Each year, the ubiquitous Audio Engineering Society holds two thrilling conventions --- one in Europe, one in the US --- to which dozens of the world's top audio gear manufacturers are invited to demo their newest products. New York City played host in 2013, and thanks to the dates coinciding with ASU's fall break, 22 students of the MIS Recording and Production program were able to attend.
Since its establishment in 1948, the AES has developed into a robust international community, connecting recording engineers, musical artists, scientists, and students. Through annual conferences and conventions, as well as the various publications made available to its members, the AES is able to keep audio engineers informed and educated. Furthermore, it provides a relatively comprehensive view of the audio industry on a global scale. As college seniors anticipating our entrance into the job market, the opportunity to network with industry professionals and simultaneously be witness to one of the largest audio gear expositions in the world was truly remarkable.
The Jacob Javits Center floor was a glorious sight to behold, showcasing some of the most reputable brands in existence. Personal highlights include BAE's demo of the 500 series 1073D, API's unveiling of "The Box", and running into LCD Soundsystem's James Murphy at the Purple Audio booth. With hundreds of exhibitions to browse, the convention alone was enough to merit a field trip to New York, but the educational opportunities did not end there.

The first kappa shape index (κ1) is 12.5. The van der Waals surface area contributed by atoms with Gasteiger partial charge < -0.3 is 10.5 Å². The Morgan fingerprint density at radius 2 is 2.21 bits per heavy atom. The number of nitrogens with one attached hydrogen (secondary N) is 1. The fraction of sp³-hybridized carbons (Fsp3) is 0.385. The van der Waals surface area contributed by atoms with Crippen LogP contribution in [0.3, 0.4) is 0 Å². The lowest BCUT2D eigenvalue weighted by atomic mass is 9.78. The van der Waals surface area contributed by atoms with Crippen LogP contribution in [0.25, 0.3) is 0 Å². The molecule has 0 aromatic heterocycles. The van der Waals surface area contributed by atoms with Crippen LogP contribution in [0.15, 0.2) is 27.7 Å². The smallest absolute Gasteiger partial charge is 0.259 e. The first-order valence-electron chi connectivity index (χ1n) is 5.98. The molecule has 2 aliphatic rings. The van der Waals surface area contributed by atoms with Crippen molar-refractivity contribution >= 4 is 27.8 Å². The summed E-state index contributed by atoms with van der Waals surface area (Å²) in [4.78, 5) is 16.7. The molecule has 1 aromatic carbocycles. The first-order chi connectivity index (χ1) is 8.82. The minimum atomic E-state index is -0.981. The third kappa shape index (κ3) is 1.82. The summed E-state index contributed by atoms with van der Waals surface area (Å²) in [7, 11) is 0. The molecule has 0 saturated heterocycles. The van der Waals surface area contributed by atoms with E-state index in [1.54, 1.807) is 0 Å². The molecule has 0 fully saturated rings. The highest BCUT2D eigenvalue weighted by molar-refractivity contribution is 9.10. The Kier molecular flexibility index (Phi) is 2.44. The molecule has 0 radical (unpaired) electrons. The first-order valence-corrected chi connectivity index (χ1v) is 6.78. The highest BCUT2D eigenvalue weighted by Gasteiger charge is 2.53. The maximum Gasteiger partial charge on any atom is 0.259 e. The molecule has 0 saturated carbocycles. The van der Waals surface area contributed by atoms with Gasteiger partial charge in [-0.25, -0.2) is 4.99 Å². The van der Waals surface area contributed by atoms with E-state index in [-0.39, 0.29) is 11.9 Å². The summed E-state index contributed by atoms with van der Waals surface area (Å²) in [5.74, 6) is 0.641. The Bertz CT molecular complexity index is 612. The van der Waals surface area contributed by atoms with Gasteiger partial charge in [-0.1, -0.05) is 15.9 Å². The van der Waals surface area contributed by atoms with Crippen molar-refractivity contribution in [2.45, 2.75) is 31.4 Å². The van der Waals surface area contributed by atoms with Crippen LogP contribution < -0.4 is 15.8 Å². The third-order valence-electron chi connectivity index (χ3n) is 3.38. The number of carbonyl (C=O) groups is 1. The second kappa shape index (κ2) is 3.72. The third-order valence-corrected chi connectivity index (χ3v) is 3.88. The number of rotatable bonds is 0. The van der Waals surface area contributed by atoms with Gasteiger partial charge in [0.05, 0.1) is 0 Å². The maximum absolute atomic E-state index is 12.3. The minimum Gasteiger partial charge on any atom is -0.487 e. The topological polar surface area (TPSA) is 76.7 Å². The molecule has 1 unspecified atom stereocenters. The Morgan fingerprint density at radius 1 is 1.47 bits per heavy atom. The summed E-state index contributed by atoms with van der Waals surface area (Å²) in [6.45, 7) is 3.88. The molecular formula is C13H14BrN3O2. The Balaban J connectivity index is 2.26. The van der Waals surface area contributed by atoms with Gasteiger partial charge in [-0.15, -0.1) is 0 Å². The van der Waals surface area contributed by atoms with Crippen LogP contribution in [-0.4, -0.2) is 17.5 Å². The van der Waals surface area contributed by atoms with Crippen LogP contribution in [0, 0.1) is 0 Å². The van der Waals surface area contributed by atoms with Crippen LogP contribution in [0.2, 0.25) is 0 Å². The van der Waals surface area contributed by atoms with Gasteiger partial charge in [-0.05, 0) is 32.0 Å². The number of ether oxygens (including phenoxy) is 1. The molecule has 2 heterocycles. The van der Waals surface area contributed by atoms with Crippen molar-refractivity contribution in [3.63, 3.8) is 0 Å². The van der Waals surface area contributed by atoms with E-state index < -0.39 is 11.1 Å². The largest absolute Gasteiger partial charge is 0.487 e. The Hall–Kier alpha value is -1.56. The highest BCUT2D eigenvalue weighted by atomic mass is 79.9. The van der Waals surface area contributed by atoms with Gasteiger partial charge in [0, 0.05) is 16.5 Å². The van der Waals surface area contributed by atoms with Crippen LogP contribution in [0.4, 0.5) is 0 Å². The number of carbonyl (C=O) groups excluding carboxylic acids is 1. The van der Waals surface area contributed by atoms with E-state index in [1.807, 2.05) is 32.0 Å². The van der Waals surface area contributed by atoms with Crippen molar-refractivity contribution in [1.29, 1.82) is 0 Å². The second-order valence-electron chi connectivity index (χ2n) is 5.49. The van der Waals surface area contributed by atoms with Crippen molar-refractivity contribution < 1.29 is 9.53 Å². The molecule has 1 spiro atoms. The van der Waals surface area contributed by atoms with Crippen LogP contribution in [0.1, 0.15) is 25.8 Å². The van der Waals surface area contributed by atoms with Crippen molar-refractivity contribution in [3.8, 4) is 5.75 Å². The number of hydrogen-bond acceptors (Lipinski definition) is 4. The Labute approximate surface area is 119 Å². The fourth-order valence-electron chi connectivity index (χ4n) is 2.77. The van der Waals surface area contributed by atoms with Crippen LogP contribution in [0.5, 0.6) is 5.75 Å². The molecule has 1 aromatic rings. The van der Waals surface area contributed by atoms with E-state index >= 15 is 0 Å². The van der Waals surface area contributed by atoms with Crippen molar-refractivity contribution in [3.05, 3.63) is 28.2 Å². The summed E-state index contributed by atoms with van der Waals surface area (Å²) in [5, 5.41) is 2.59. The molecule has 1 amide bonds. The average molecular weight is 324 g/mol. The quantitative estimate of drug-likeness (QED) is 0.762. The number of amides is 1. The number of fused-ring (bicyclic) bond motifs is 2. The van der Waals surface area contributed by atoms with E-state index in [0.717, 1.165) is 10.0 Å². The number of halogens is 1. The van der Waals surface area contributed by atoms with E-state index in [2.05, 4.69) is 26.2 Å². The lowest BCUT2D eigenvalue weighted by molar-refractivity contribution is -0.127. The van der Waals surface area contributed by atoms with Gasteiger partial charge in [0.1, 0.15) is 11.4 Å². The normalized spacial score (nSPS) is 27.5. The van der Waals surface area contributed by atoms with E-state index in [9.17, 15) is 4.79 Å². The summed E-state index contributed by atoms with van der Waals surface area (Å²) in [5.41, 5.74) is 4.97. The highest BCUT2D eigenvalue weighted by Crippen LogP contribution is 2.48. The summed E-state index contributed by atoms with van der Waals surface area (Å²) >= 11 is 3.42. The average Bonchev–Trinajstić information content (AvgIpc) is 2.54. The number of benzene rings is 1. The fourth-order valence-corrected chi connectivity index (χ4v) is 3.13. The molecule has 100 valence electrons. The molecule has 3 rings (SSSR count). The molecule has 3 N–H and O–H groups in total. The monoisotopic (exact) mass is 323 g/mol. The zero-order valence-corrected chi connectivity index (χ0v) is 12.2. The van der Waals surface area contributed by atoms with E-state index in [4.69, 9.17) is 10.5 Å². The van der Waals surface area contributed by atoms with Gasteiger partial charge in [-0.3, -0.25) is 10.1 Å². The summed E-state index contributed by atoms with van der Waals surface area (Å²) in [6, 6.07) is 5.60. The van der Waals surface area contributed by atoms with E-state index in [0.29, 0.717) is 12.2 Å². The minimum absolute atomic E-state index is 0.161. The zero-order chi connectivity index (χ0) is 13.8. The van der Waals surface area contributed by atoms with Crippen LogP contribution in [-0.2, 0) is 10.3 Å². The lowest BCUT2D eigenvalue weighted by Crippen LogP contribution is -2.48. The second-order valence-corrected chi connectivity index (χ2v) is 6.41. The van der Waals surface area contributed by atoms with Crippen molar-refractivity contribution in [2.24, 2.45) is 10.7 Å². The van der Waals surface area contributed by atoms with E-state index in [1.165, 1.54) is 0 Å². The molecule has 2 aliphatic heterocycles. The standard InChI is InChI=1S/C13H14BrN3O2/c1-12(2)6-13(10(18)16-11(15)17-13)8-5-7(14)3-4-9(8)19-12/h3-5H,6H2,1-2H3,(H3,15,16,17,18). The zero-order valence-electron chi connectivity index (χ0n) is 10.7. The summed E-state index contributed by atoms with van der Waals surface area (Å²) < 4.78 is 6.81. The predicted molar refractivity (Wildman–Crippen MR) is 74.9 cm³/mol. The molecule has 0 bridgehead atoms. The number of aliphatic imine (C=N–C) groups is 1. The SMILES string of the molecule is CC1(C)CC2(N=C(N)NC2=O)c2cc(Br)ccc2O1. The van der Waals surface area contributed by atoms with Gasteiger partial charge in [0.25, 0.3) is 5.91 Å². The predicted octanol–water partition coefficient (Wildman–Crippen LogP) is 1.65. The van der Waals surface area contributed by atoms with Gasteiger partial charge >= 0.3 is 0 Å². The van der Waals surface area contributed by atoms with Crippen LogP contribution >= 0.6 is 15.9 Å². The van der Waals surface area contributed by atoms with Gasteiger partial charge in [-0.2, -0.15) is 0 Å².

In addition to attending the four-day AES event, we had the privilege of touring a few of New York's premier recording and mastering facilities, including the Engine Room, the Cutting Room, Sterling Sound, and Avatar Studios. Avatar, which has housed recording sessions for such iconic artists as John Lennon, Tony Bennett, and Bruce Springsteen, held an invitation-only social for the Society of Professional Audio Recording Services (SPARS) organization which placed students and professionals face to face, allowing the possibility of a business relationship to spark.
The significance of such relevant and advantageous opportunities cannot be overstated; nor can the stress of facing a highly competitive job market in the midst of an economic downturn. Participation in these AES conventions demonstrates the HSoM's commitment to providing its students with the tools and resources necessary in achieving career success. Such trips help to give students a competitive advantage by offering a preliminary shot at forging relationships with desired employers. This advantage may be what it takes to earn a roster spot in the vying industry.
- Greg Herndon (BS in MIS Recording & Production 2014)